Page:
I am having trouble with this problem as I have just started doing logic. Is this the same as

P → Q
Prove: ¬P ∨ Q


  • 3
    Which text book are you using? An online proof checker and text book may be helpful as supplementary material: proofs.openlogicproject.org Commented Apr 23, 2019 at 1:08
  • 1
    Welcome to PSE. The answers hint at how to find a proof. But your question seems to be whether proving P → Q from ¬P ∨ Q is the same as proving ¬P ∨ Q from P → Q to which the answer is "No, this is not the same thing, though the proofs might look (structurally or otherwise) similar". Commented Apr 23, 2019 at 8:13
  • The two statements should have the same truth values. Would that analysis assist in showing equivalence? Commented Apr 23, 2019 at 23:09

3 Answers 3


In a natural deduction system (if that is what you are using) to prove a conditional, such as is P → Q, you must use a Conditional Proof.

This takes the form of assuming the antecedent (that is P) aiming to derive the consequent (that is Q) through valid inferences (also using the premises; that is ¬P ∨ Q). Then discharging the assumption allow the deduction of the conditional (that is P → Q).

Now to prove Q from an assumption of P and the premise of ¬P ∨ Q, either use Disjunctive Syllogism, or a Proof by Cases.


In this particular case, the two statements are equivalent: (¬P ∨ Q) ⊢ (P → Q) and (P → Q) ⊢ (¬P ∨ Q) are both provably true statements, so (¬P ∨ Q) ≡ (P → Q).

But in order to prove that equivalence, we need to prove both directions separately. To see why, consider the case where instead of (¬P ∨ Q) and (P → Q), we have these two statements:

  • P
  • P ∨ Q

We can trivially prove that (P ∨ Q) follows from P; this is more or less the definition of the addition rule. But P does not necessarily follow from (P ∨ Q), since (¬P ∧ Q) also satisfies that clause. We can prove it in one direction, but they are not equivalent statements.

  • The two statements are logically equivalent using the material implication rule. Draw out a truth table and see for yourself that the tables are 100 percent identical.
    – Logikal
    Commented Apr 23, 2019 at 23:45
  • @Logikal I know they are equivalent. I said they are equivalent. But the OP isn't asking if they're equivalent; they are asking if, having already proven A ⊢ B, you must still prove B ⊢ A in order to establish that an equivalence exists. The answer to that is "yes". The fact that this particular equivalence has already been proven doesn't change that.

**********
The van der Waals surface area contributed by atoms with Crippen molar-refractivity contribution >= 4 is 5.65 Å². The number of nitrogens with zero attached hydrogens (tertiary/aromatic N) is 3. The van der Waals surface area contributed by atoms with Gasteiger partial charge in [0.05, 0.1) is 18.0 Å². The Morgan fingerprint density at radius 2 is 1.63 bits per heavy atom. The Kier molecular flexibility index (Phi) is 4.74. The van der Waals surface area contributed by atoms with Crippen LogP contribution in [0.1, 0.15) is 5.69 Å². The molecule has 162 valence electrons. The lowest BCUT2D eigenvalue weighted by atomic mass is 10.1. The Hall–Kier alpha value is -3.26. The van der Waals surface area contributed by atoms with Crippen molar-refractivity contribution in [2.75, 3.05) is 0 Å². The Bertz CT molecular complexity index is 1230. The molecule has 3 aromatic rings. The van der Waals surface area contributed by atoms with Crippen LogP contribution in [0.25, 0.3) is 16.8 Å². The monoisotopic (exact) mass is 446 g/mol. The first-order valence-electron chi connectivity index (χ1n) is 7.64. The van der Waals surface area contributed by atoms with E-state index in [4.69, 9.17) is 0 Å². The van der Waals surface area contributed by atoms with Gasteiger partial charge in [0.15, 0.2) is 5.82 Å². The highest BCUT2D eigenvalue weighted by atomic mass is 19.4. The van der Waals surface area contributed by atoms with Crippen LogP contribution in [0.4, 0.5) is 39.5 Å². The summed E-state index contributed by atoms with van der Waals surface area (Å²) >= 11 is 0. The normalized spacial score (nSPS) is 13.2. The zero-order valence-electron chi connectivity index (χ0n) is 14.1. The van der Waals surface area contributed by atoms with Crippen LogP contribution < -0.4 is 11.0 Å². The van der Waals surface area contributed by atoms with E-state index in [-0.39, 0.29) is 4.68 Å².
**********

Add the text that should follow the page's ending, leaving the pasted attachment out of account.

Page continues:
– Ray
    Commented Apr 24, 2019 at 1:24

If one uses a truth table generator one can show that (¬P ∨ Q) ↔ (P → Q). To see this, insert the following input into the Stanford Truth Table Tool: (~P or Q)<=>(P=>Q)

This shows that the two statements are equivalent.

However, the question asks one to prove P → Q given the premise ¬P ∨ Q. Here is how one might do this using a natural deduction proof checker:

enter image description here

See the links below for an explanation of the rules used by this proof.

The proof would not be the same if we wanted to prove ¬P ∨ Q given the premise P → Q. That proof would look like this:

enter image description here

Although the statements are equivalent based on a truth table generator, the proofs from one to the other may be different depending on which is the premise and which the conclusion.

Kevin Klement's JavaScript/PHP Fitch-style natural deduction proof editor and checker http://proofs.openlogicproject.org/

P. D. Magnus, Tim Button with additions by J. Robert Loftis remixed and revised by Aaron Thomas-Bolduc, Richard Zach, forallx Calgary Remix: An Introduction to Formal Logic, Winter 2018. http://forallx.openlogicproject.org/

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